Editor’s note: This article is part of a series of blog posts by leaders in health and health care who participated in Spotlight Health from June 25-28, the opening segment of the Aspen Ideas Festival. This year’s theme was Smart Solutions to the World’s Toughest Challenges. Stayed tuned for more.

Population-level disparities in health care cost the United States up to $309 billion annually and, if eliminated, would prevent up to 80,000 early deaths each year. Chronic diseases — including cardiovascular disease, diabetes, and heart disease — disproportionately affect underserved communities.

One of the clearest determinants of health disparities is geography — where people live, and the resulting social consequences that create barriers to high-quality care. Because such disparities are local in nature, we must tackle them community by community, reaching people where they spend time — in their homes, schools, neighborhoods, and faith-based communities.

ZIP Codes And Health Outcomes

In today’s America, people live in two distinctly different worlds. The life expectancy for a child born in New Orleans can vary as much as 25 years between neighborhoods just a few miles apart. In Boston, the Census tract with the lowest life expectancy, 58.9 years, is located in Roxbury. That life expectancy is shorter than that of many third-world countries and is similar to how long the average American lived in the early 1920s.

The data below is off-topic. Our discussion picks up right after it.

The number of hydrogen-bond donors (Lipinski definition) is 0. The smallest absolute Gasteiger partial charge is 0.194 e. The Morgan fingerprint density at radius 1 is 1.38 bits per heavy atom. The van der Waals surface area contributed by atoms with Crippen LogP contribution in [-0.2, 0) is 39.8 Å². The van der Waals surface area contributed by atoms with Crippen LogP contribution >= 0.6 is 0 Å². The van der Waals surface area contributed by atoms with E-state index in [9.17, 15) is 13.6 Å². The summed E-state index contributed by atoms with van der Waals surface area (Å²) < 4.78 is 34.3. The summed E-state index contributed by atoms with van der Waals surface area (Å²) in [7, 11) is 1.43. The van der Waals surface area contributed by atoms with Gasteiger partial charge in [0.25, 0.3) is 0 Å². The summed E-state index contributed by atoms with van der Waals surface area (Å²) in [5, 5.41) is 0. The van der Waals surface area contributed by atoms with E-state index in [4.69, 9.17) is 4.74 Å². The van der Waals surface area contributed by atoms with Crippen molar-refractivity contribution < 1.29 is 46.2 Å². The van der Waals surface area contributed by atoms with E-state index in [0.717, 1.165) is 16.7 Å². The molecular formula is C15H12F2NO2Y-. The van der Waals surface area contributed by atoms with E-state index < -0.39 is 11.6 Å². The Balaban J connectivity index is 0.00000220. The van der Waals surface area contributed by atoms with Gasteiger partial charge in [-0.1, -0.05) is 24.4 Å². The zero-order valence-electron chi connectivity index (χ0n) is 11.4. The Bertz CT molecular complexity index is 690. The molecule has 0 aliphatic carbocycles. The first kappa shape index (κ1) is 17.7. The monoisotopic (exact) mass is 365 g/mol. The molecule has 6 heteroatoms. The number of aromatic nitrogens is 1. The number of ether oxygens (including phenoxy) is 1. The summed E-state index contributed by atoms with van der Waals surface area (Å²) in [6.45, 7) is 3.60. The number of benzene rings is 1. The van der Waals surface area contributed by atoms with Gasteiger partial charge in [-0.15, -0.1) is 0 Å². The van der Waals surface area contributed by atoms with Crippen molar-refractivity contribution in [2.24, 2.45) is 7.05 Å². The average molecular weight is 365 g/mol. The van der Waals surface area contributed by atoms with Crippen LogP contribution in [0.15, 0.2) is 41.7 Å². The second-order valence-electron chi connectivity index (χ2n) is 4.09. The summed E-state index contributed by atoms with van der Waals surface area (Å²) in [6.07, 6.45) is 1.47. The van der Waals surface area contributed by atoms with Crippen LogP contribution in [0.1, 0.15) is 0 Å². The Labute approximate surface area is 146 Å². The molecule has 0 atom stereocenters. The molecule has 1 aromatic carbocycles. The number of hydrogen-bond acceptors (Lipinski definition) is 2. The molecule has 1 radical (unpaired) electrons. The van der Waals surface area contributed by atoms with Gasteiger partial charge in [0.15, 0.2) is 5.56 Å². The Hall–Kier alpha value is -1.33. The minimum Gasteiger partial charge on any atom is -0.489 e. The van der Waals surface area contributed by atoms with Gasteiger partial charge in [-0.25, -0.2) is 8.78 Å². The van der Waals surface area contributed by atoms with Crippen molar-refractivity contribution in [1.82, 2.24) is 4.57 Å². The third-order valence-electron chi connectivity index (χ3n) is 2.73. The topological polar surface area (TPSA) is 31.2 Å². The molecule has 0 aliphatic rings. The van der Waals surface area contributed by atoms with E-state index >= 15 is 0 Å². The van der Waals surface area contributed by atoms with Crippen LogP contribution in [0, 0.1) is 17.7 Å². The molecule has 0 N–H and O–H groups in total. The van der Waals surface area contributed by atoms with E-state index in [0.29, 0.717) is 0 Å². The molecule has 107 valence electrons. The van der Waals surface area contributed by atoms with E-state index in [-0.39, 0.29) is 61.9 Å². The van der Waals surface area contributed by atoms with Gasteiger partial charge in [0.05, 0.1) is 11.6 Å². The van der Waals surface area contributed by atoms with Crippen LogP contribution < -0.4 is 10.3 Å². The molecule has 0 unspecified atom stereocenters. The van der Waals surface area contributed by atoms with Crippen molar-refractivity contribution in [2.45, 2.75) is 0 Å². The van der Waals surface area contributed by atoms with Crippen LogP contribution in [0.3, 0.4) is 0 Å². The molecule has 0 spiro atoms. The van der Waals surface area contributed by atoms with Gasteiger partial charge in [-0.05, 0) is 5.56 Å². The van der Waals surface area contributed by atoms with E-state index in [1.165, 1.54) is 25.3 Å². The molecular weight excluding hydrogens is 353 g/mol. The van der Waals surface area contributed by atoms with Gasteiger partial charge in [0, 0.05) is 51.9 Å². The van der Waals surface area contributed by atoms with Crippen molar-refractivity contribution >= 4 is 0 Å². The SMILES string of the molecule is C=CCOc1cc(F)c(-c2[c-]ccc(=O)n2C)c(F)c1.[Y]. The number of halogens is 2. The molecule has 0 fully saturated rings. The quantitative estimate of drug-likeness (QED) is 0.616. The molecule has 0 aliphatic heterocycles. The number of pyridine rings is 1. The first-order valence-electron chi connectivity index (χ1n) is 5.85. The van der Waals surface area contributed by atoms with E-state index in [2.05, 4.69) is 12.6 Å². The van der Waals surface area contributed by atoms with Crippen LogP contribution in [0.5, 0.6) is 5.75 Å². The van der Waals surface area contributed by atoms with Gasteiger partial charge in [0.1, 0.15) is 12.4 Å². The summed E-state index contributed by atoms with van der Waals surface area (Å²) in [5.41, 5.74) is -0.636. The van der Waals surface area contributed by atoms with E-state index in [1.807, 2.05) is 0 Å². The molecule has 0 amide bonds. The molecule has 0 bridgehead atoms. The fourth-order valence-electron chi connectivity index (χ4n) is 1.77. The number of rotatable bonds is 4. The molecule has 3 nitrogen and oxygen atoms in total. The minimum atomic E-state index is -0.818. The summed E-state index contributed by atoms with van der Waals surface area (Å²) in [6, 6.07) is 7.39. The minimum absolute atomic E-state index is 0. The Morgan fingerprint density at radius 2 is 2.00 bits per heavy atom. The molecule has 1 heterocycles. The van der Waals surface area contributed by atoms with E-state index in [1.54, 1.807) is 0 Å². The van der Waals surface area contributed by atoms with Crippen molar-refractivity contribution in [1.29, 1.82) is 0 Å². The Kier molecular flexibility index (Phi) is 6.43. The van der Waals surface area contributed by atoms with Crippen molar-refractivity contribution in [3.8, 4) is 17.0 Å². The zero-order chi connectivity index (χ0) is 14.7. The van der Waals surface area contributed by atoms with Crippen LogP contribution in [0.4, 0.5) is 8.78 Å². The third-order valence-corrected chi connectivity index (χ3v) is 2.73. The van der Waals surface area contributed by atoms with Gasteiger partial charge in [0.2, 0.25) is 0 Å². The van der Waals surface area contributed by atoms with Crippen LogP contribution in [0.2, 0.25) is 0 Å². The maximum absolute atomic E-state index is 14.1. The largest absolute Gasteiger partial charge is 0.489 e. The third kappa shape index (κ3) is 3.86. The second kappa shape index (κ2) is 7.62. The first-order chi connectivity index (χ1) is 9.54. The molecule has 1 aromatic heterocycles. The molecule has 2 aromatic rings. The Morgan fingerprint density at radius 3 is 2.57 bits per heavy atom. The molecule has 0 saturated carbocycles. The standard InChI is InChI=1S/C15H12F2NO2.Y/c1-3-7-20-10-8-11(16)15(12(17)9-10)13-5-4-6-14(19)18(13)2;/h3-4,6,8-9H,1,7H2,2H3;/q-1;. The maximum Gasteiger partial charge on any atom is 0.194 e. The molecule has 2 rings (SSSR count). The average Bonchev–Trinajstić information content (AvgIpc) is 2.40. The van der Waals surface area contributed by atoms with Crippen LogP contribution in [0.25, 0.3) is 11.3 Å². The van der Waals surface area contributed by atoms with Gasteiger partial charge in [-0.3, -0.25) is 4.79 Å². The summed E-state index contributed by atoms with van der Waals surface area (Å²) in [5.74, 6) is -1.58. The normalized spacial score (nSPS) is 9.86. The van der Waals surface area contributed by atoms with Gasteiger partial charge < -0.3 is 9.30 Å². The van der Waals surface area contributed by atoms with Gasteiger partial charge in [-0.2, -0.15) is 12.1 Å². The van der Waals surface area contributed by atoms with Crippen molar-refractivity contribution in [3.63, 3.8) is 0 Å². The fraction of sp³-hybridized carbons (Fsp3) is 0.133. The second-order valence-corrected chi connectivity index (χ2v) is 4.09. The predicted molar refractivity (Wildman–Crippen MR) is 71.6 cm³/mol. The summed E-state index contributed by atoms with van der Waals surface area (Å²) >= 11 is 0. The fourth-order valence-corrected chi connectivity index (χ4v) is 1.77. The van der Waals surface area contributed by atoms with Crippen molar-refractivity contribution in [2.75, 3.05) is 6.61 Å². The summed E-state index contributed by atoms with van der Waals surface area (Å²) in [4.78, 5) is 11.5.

It’s startling how strongly someone’s health and longevity can be influenced by where he or she lives — a person’s ZIP code is a stronger predictor of his or her overall health than other factors, including race and genetics. And it’s not just life expectancy — access to care, access to health information, and quality of life are all affected by where one lives.

You don’t need to travel far, or at all, to see the neighborhoods that have been left in the past. Some of our largest hospital systems are in the same urban communities that are burdened by these staggering mortality statistics — you can literally stand in the hospital lobby, open the doors, and gaze outside upon a neighborhood that experiences 1950s-quality health outcomes. You can travel even further backward on the health quality timeline by riding a few subway stops or walking a few neighborhood blocks.